Roy Clark was 15 when he earned $2 for his first paid performance with his dad’s band in Washington D.C. He started playing weekends at bars and hot spots and then, dropping out of school, played every night. Then he made his first appearance on the Grand Ole Opry. He had arrived. He was 17 years old.
Highly regarded as a guitarist and banjo player, Clark is also skilled in classical guitar and several other instruments, recognized as one of the world’s finest multi-instrumentalists and one of the first cross-over artists to land singles on both the pop and country charts. Turning to television in the late ‘60’s, he combined his musical and comedic talents to star in “Hee Haw,” a country variety show. Watched by millions, it would become one of the longest-running syndicated programs in television history. He opened the Roy Clark Celebrity Theatre in Branson, Missouri in 1983, becoming the first country music star to have his own venue there. It marked the trend that saw Branson become a center of live music performance. However, he considers the highlight of his career a pioneering, sold-out 1976 tour of the then-Soviet Union.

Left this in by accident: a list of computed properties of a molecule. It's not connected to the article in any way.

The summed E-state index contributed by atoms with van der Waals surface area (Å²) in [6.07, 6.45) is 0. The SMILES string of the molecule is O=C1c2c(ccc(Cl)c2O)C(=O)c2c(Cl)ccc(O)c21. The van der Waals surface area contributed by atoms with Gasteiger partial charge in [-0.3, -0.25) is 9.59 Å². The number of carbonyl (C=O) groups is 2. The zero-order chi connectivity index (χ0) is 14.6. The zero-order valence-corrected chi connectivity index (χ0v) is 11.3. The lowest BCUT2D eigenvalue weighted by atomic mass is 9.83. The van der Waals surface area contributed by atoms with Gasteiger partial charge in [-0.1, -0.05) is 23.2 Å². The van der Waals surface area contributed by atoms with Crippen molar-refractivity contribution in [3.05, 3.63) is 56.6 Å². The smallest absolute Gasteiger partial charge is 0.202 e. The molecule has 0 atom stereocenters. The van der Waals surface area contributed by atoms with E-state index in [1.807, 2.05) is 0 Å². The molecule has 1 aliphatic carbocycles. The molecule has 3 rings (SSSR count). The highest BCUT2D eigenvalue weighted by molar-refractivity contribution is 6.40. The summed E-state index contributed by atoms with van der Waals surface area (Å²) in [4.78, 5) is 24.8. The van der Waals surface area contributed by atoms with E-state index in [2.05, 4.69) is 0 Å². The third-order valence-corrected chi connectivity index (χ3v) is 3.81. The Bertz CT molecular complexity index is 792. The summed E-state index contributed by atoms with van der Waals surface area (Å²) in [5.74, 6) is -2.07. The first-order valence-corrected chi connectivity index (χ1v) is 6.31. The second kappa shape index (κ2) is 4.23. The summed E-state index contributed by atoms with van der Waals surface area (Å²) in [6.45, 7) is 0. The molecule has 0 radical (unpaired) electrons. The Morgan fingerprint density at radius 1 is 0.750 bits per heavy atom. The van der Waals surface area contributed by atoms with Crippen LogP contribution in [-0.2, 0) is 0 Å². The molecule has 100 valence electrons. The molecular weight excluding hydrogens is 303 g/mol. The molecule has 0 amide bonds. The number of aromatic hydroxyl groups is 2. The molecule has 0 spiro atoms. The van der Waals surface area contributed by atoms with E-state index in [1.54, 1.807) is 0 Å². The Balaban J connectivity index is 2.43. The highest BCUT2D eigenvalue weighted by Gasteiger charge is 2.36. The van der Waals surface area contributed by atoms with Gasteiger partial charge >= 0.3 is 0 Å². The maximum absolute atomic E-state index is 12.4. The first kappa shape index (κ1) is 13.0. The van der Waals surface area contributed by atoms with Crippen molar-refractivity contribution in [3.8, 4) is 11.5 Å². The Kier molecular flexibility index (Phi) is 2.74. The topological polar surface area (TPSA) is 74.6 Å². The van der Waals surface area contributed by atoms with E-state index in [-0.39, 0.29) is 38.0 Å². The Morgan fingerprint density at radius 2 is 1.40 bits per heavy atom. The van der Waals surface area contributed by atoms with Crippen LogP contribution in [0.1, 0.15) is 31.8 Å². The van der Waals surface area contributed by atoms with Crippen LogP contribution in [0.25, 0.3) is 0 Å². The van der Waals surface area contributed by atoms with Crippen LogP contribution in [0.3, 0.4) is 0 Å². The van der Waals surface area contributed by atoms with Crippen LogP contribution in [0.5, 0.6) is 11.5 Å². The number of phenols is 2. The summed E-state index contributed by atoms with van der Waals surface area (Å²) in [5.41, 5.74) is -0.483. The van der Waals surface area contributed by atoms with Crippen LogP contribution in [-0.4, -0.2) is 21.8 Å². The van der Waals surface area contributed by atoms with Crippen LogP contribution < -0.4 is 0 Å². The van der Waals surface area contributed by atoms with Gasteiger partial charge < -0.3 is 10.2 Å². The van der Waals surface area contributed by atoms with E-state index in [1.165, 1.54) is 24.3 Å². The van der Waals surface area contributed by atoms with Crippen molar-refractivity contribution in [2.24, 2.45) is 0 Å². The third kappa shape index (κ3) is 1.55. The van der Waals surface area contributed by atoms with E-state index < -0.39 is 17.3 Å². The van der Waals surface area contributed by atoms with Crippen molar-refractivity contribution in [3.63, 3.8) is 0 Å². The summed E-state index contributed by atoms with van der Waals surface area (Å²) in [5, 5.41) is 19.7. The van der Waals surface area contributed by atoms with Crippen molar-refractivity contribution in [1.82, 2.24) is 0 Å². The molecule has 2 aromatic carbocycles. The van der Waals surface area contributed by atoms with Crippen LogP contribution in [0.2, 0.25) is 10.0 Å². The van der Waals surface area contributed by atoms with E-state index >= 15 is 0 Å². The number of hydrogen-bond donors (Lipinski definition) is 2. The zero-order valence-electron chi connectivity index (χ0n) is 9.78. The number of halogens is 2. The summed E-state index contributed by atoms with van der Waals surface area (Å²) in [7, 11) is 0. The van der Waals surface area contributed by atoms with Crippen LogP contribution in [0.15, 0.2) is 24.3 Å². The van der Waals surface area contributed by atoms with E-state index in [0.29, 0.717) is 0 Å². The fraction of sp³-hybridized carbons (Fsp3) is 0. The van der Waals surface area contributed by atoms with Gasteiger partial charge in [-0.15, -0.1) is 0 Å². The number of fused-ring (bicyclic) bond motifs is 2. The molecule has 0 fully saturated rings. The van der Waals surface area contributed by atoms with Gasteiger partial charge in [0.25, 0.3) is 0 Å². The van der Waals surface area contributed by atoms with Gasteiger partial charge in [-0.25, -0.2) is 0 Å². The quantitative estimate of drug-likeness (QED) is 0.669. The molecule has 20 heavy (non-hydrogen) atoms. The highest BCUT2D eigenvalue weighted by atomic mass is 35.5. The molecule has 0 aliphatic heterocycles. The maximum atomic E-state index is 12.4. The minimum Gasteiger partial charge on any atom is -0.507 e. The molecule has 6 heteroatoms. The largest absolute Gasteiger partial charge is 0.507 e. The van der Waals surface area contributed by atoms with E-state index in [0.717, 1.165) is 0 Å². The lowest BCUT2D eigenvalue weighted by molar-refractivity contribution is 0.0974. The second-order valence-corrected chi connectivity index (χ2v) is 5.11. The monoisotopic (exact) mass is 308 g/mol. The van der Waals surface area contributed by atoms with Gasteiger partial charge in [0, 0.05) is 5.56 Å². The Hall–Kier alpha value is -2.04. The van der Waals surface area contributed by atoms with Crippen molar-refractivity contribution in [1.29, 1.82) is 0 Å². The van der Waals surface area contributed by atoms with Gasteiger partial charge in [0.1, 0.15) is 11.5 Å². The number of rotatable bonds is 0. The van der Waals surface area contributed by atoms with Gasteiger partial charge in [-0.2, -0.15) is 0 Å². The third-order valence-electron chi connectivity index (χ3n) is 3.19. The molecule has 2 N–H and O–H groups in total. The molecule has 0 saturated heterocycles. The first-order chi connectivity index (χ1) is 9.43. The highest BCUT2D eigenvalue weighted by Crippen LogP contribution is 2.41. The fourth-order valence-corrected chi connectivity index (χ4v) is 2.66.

Clark is the first country artist to headline at the Montreux International Jazz Festival in Switzerland, he appeared in London on “The Tom Jones Show,” has a star on the Hollywood Walk of Fame, is a member of the Gibson (Guitar) Hall of Fame, the Oklahoma Music Hall of Fame, the first country artist inducted into The Entertainers Hall of Fame in Las Vegas, a winner of the Academy of Country Music’s Pioneer Award and the Minnie Pearl Humanitarian of the Year Award, and the 63rd member of the Grand Ole Opry. Somewhere in there, he played Carnegie Hall.
Roy and Barbara, his wife of almost 50 years, have made their home in Tulsa nearly 40 years. There is a school named after him in the Union School District and he remains actively involved with the children who attend Roy Clark Elementary. After all, as he says, live performance is what it is all about.